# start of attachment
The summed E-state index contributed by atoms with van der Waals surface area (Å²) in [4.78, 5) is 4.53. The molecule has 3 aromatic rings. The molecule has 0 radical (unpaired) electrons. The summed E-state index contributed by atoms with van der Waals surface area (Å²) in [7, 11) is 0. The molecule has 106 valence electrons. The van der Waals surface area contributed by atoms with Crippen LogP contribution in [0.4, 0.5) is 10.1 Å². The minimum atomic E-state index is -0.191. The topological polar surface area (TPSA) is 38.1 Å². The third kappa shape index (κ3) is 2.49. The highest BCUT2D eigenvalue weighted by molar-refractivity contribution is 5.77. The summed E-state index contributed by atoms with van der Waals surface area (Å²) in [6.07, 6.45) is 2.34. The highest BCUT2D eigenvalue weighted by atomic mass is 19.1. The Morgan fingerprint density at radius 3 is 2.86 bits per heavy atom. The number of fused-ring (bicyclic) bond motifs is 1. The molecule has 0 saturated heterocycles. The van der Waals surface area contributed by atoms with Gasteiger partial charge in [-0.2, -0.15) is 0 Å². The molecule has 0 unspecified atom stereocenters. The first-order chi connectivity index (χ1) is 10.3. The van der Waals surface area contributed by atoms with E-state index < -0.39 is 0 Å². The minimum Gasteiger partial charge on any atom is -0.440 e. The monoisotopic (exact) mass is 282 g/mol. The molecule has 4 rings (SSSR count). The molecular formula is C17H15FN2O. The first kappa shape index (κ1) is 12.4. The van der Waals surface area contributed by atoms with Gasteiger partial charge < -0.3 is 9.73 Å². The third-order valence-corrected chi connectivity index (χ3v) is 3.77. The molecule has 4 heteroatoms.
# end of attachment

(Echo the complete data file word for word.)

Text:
The summed E-state index contributed by atoms with van der Waals surface area (Å²) in [4.78, 5) is 4.53. The molecule has 3 aromatic rings. The molecule has 0 radical (unpaired) electrons. The summed E-state index contributed by atoms with van der Waals surface area (Å²) in [7, 11) is 0. The molecule has 106 valence electrons. The van der Waals surface area contributed by atoms with Crippen LogP contribution in [0.4, 0.5) is 10.1 Å². The minimum atomic E-state index is -0.191. The topological polar surface area (TPSA) is 38.1 Å². The third kappa shape index (κ3) is 2.49. The highest BCUT2D eigenvalue weighted by molar-refractivity contribution is 5.77. The summed E-state index contributed by atoms with van der Waals surface area (Å²) in [6.07, 6.45) is 2.34. The highest BCUT2D eigenvalue weighted by atomic mass is 19.1. The Morgan fingerprint density at radius 3 is 2.86 bits per heavy atom. The number of fused-ring (bicyclic) bond motifs is 1. The molecule has 0 saturated heterocycles. The van der Waals surface area contributed by atoms with Gasteiger partial charge in [-0.2, -0.15) is 0 Å². The molecule has 0 unspecified atom stereocenters. The first-order chi connectivity index (χ1) is 10.3. The van der Waals surface area contributed by atoms with E-state index < -0.39 is 0 Å². The minimum Gasteiger partial charge on any atom is -0.440 e. The monoisotopic (exact) mass is 282 g/mol. The molecule has 4 rings (SSSR count). The molecular formula is C17H15FN2O. The first kappa shape index (κ1) is 12.4. The van der Waals surface area contributed by atoms with Gasteiger partial charge < -0.3 is 9.73 Å². The third-order valence-corrected chi connectivity index (χ3v) is 3.77. The molecule has 4 heteroatoms.